A White Diwali!

We’ve all heard of it snowing on Christmas, but no one could ever have imagined that we’d have a White Diwali in London this year!

Despite the unusually cold and snowy evening, we’ve had a fantastic few weeks in the run up to the big day. We’ve seen celebrations all over the world. In London, Trafalgar Square was overflowing with people wanting to experience Diwali, temples were packed to the rafters, community halls hosted Diwali parties, and the shops did brisk business, which was a welcome relief in these times.

In India, Diwali is a huge deal. I don’t often state the obvious but unless you visit India during this period, you’ll simply not be able to realise the scale of the festival. India comes to a standstill for five days. Think of Christmas in the West and multiply it 100 times.

Apart from celebrating the return of the Hindu God – Rama to the city of Ayodhya after a period of 14 years in exile in which he defeats the ten headed demon Ravana to recapture his wife – Sita, we also celebrate and worship the Goddess of wealth and prosperity – Lakshmi.

On this day, members of the business community close their previous year’s books of accounts and open the New Year’s accounts by performing a ceremony to worship Goddess Lakshmi, to ask for her blessings for good profits in the forthcoming year.

Those interesed in learning about Indian culture are advised to pick up a copy of the Ramayana or Mahabharata, in which the tales of Hinduism’s two most worshiped incarnations of God are recorded. There are many good versions in English that can be bought on the net.

As is customary during festivals and celebrations, I’ve eaten far too much in the past few days and now need to schedule an extra couple of shifts at the gym!

Happy Diwali and New Year.

American Jobs for American People

The British Government’s commitment to engaging with India can only be described as deep and meaningful. Whether we’re discussing the thorny issue of immigration, collaboration between educational institutions, strategy on counter-terrorism, right through to to the relationship with the Indian diaspora in Britain.

However, its the cool commercialism that hits the headlines on an increasingly frequent basis. With the acquisition of major brands by India’s firms, its no surprise that the day after the government reshuffle, the Department for Business fielded a senior Minister to meet with leading Indian investors in Britain.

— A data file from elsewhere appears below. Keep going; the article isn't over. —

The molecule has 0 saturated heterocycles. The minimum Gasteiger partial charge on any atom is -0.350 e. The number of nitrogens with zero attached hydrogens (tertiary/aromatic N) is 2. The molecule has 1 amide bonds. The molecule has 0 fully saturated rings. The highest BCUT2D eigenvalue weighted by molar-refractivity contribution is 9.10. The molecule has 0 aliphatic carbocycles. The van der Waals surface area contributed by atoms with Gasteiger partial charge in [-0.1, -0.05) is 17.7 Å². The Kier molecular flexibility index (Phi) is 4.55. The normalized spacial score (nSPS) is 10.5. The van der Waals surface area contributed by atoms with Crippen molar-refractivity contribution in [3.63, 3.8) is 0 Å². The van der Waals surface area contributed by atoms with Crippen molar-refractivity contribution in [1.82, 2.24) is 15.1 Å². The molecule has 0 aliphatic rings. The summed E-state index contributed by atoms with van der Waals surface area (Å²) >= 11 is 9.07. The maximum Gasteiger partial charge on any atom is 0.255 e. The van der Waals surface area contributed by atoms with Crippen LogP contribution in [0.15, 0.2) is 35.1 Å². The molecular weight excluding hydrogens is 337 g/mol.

At the dinner, Pat McFadden’s grasp of the detail was impressive. He spoke openly and was genuinely interested in learning the challenges that these businesses have in the UK. He seemed committed to providing a fair and transparent environment for businesses to flourish.

Given that our economy is under severe pressure and one in which even the PM suggested was headed for recession, I’m surprised that in the US they’re  making a bad situation even worse by rejecting the benefits of globalisation. Don’t get me wrong, I like Obama and want to see him in the Oval Office, but on this issue, I’m with McCain.

For me, I struggle to understand how the American’s have succeeded for so long, when at every big moment they start making statements like: ‘American jobs for American people’. It seems that interdependence is simply not in the cultural DNA of the US and is a clear example of how the cultural makeup of a country is directly linked to its success or failure.

Nepal, Sri Lanka, and Pakistan beat India in business reforms!

The World Bank publishes an annual report titled ‘The Doing Business Report’ in which they draw attention to various findings abour business and regulatory reform across the world. I thought it quite interesting to point out that India’s neighbours beat her in the sphere of reducing red tape.

Given the awful state of Pakistan, the transition of Nepal’s monarch state to a Maoist lead democracy, and the ethnic tensions in Sri Lanka, it would have been safe to assume that India would fare well against them in these rankings given her economic prowess.

For a country, whose global popularity was much enhanced by the abilities of its leading IT firms, you’d have thought that India would try to innovate and use technology to a much greater extent. We are, also, often  told of the huge reduction of red tape and the decline of India’s license raj, but, if this was the case, then why is India languishing in 122nd place in this global index?